“Be realistic, honest and kind to yourself,” she said. “We encourage our members to make SMART goals (specific, measurable, attainable, relevant and time bound).”

“If you are currently not doing anything for exercise, then making a goal of going to the gym every single day for an hour is nonsense. It’s going to require such a drastic change in your lifestyle, that you’ll end up overwhelmed and reverting back to old habits,’ said Murdock.

“Choosing something like exercising for 10 minutes a day or going once a week would be a more attainable goal. Set yourself up for success and focus on a little bit at a time.”

“I think the secret to success is trying to keep that positive attitude,” said Janine Franco, owner of the Vine Health and Fitness Center at 20 N. Main St., Cortland. “If they are putting in the hard work weekly, sometimes it’s easy to get frustrated when they are not seeing huge gains in the week. But it’s important for them to know they are making healthy choices when they are coming to exercise.”

The Vine has a variety of group exercise classes in a fresh and clean new space with high tech interactive equipment.

Aaron Newman owns Iron Mind Performance and Fitness in the Cortland Corset Building in Cortland, a gym for strength conditioning and personal training. He works with highly motivated people and school teams, to get them stronger and moving better.

Laurie Greene, assistant health and fitness director at the YWCA, says nix the marathon. Start out with a 15-minute walk a day if new to exercise. When that is comfortable, walk 20 or 30 minutes.

“When you are healthy you are going to lower your health care cost. If you are not taking care of yourself with exercise and diet you could have high blood sugar, become diabetic. You could injure your joints because you are carrying a lot of weight,” she said.

“The really sad thing is up to 50 percent of the adult population may be, if not diabetic, but pre-diabetic,” she said.

The YWCA is offering a FIRST class: Fighting Insulin Resistance Strength Training geared for people who are prediabetic. The class can help people reverse that trend.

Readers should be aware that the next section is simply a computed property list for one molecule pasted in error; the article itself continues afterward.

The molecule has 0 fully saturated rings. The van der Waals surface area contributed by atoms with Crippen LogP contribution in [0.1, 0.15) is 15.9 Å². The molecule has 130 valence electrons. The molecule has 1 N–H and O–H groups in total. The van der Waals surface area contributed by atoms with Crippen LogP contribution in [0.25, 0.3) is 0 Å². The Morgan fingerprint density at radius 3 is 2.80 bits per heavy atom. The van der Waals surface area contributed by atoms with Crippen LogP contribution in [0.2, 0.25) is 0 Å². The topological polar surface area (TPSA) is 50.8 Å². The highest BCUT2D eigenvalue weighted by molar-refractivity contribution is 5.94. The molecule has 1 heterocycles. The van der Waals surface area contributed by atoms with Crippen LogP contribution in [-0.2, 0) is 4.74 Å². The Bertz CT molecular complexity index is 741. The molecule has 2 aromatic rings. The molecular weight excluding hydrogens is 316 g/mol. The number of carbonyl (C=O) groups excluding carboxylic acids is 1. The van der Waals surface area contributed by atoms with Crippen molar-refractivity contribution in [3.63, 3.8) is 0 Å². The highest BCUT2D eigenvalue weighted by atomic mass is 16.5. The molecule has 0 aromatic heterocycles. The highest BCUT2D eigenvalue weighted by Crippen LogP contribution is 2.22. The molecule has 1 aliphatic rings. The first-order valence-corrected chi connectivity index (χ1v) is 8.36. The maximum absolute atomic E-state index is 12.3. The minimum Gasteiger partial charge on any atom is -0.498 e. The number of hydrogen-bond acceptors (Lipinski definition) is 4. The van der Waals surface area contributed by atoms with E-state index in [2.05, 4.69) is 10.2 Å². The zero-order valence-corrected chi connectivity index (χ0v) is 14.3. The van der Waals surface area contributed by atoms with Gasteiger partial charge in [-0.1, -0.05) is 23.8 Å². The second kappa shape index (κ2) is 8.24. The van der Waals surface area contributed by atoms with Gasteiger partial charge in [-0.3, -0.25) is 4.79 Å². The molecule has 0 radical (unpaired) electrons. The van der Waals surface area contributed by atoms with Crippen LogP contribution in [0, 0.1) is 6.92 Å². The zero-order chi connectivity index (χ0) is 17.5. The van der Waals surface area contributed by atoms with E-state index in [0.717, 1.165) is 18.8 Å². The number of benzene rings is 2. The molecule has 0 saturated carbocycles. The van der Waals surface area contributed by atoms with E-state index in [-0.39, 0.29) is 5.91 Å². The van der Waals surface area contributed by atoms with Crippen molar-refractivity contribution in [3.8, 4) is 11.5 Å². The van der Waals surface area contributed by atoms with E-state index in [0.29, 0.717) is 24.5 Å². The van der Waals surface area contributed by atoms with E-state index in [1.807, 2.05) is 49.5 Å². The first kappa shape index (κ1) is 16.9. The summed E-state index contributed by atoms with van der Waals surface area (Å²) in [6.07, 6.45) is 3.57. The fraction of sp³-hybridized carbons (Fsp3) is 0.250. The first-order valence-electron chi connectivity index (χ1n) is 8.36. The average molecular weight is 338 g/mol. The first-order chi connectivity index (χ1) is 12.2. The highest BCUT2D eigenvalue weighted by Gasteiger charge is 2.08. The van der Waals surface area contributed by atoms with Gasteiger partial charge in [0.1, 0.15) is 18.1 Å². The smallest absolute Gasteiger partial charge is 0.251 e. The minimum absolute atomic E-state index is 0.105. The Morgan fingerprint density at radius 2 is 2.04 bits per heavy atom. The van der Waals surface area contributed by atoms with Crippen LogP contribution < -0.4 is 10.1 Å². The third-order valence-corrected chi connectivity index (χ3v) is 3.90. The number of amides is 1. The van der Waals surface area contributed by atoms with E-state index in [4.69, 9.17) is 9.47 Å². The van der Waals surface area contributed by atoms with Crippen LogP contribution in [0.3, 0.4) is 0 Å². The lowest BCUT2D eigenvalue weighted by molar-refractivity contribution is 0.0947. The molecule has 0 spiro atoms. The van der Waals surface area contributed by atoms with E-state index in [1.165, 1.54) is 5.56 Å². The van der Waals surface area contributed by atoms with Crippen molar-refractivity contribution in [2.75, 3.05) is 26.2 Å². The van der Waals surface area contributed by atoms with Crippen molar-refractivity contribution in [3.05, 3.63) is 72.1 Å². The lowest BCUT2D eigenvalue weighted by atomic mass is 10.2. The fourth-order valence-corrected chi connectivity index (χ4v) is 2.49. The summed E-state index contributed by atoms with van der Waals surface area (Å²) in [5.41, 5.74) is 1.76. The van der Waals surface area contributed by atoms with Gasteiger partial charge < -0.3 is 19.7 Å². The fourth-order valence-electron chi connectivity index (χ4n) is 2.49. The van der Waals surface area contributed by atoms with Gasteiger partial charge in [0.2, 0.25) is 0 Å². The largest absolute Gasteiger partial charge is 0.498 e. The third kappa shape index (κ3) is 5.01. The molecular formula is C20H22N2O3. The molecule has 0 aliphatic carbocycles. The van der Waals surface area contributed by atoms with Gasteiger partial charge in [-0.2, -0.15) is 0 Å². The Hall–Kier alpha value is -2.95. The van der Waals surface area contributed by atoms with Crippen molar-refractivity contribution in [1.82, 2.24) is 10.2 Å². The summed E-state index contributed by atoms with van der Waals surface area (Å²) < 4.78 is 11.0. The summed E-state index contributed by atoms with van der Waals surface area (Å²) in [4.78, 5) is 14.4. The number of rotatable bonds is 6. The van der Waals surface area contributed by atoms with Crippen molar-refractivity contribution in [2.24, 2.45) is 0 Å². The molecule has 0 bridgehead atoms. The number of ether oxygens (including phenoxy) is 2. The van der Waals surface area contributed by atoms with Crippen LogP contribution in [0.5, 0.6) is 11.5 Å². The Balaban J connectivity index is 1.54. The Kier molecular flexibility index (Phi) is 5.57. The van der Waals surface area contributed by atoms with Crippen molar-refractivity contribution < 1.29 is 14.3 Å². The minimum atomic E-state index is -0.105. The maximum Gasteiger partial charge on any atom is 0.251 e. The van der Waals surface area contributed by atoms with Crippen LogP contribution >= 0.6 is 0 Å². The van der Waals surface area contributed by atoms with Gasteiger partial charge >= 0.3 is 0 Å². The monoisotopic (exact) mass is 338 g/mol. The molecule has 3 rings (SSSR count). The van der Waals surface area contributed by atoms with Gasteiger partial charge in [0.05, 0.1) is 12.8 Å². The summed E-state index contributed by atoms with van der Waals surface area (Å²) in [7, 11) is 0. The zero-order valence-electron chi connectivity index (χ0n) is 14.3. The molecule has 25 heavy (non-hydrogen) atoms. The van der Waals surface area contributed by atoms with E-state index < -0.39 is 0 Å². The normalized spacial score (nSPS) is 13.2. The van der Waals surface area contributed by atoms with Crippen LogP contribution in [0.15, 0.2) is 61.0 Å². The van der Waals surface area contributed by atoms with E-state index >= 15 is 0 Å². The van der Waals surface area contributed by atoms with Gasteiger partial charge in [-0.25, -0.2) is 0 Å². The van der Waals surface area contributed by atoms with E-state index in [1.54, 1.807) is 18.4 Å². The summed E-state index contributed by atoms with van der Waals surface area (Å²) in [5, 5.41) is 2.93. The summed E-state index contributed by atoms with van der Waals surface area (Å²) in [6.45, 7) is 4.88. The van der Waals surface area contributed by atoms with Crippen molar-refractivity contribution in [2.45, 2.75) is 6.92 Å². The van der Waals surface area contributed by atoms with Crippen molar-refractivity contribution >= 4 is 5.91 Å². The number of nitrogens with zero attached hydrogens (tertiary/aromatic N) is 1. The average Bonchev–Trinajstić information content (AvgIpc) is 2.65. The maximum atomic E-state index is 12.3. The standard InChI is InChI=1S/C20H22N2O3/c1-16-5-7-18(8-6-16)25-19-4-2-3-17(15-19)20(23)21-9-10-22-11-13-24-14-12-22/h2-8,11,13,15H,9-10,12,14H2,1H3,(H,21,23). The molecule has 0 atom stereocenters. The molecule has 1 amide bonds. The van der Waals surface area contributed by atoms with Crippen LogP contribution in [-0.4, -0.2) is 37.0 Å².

At The Fitness Gap in the J.M. McDonald Sports Complex, Hal White and his team is offering a 12-week wellness challenge. It kicks off Jan. 3. Sign up by today (check to see if you can join after that).

Kristin White, personal trainer at the Fitness Gap and Ben Baskin, a master’s student at SUNY Cortland, are taking a well rounded approach to this year’s challenge.

They are emphasizing strength training, cardio exercise and want to see what people are eating. They will measure people’s weight, waist circumference, muscle mass and body fat. People may gain weight one week, but their waist circumference may go down.

And people will post their tricks of the trade on Facebook for support, which is new this year, said White. They want to build support and a sense of camaraderie.

Robyn Hesse, 29, of Cortland, has been a member of the Fitness Gap at the J.M. McDonald Sports Complex for two and a half years. She joined because she wanted to be healthier. She is stronger, eats healthier food and has lost 100 pounds.

“When I first started working out, I couldn’t run five to 10 minutes without stopping. Now I can run a 5K without stopping.”

She did one Fitness Gap challenge but relies on her new habits: going to the gym regularly and better eating habits. She works one on one with personal trainer Kristin White.

Hesse says be realistic.

“When you say, I want to lose 100 pounds. It’s so unattainable. If you break it up into smaller goals, it’s more attainable. Go to the gym twice a week. Lose five pounds. Lift more weights,” said Hesse.